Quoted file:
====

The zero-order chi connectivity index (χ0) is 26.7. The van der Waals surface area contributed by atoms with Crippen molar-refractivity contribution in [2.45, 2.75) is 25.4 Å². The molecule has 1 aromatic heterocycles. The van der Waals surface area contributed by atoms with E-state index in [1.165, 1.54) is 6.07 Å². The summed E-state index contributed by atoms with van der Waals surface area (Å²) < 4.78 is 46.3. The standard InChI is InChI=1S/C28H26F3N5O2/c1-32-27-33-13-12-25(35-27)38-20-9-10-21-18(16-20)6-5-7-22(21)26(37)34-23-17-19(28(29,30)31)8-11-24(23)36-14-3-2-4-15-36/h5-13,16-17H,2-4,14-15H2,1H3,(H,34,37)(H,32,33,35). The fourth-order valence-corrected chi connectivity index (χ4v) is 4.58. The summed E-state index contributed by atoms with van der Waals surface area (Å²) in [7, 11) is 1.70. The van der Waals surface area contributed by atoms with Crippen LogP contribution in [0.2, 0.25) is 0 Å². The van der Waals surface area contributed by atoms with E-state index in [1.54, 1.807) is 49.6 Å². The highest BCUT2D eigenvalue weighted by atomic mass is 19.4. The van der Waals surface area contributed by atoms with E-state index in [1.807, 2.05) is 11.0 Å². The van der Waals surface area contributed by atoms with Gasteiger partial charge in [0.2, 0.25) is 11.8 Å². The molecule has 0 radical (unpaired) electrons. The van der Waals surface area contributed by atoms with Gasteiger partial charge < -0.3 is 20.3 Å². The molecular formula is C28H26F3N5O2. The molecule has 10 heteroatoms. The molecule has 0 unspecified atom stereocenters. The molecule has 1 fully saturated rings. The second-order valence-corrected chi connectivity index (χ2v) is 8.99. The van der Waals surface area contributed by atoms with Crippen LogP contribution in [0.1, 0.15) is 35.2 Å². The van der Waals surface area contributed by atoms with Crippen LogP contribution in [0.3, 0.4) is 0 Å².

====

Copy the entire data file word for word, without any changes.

The zero-order chi connectivity index (χ0) is 26.7. The van der Waals surface area contributed by atoms with Crippen molar-refractivity contribution in [2.45, 2.75) is 25.4 Å². The molecule has 1 aromatic heterocycles. The van der Waals surface area contributed by atoms with E-state index in [1.165, 1.54) is 6.07 Å². The summed E-state index contributed by atoms with van der Waals surface area (Å²) < 4.78 is 46.3. The standard InChI is InChI=1S/C28H26F3N5O2/c1-32-27-33-13-12-25(35-27)38-20-9-10-21-18(16-20)6-5-7-22(21)26(37)34-23-17-19(28(29,30)31)8-11-24(23)36-14-3-2-4-15-36/h5-13,16-17H,2-4,14-15H2,1H3,(H,34,37)(H,32,33,35). The fourth-order valence-corrected chi connectivity index (χ4v) is 4.58. The summed E-state index contributed by atoms with van der Waals surface area (Å²) in [7, 11) is 1.70. The van der Waals surface area contributed by atoms with Crippen LogP contribution in [0.2, 0.25) is 0 Å². The van der Waals surface area contributed by atoms with E-state index in [1.54, 1.807) is 49.6 Å². The highest BCUT2D eigenvalue weighted by atomic mass is 19.4. The van der Waals surface area contributed by atoms with E-state index in [1.807, 2.05) is 11.0 Å². The van der Waals surface area contributed by atoms with Gasteiger partial charge in [0.2, 0.25) is 11.8 Å². The molecule has 0 radical (unpaired) electrons. The van der Waals surface area contributed by atoms with Gasteiger partial charge < -0.3 is 20.3 Å². The molecular formula is C28H26F3N5O2. The molecule has 10 heteroatoms. The molecule has 0 unspecified atom stereocenters. The molecule has 1 fully saturated rings. The second-order valence-corrected chi connectivity index (χ2v) is 8.99. The van der Waals surface area contributed by atoms with Crippen LogP contribution in [0.1, 0.15) is 35.2 Å². The van der Waals surface area contributed by atoms with Crippen LogP contribution in [0.3, 0.4) is 0 Å².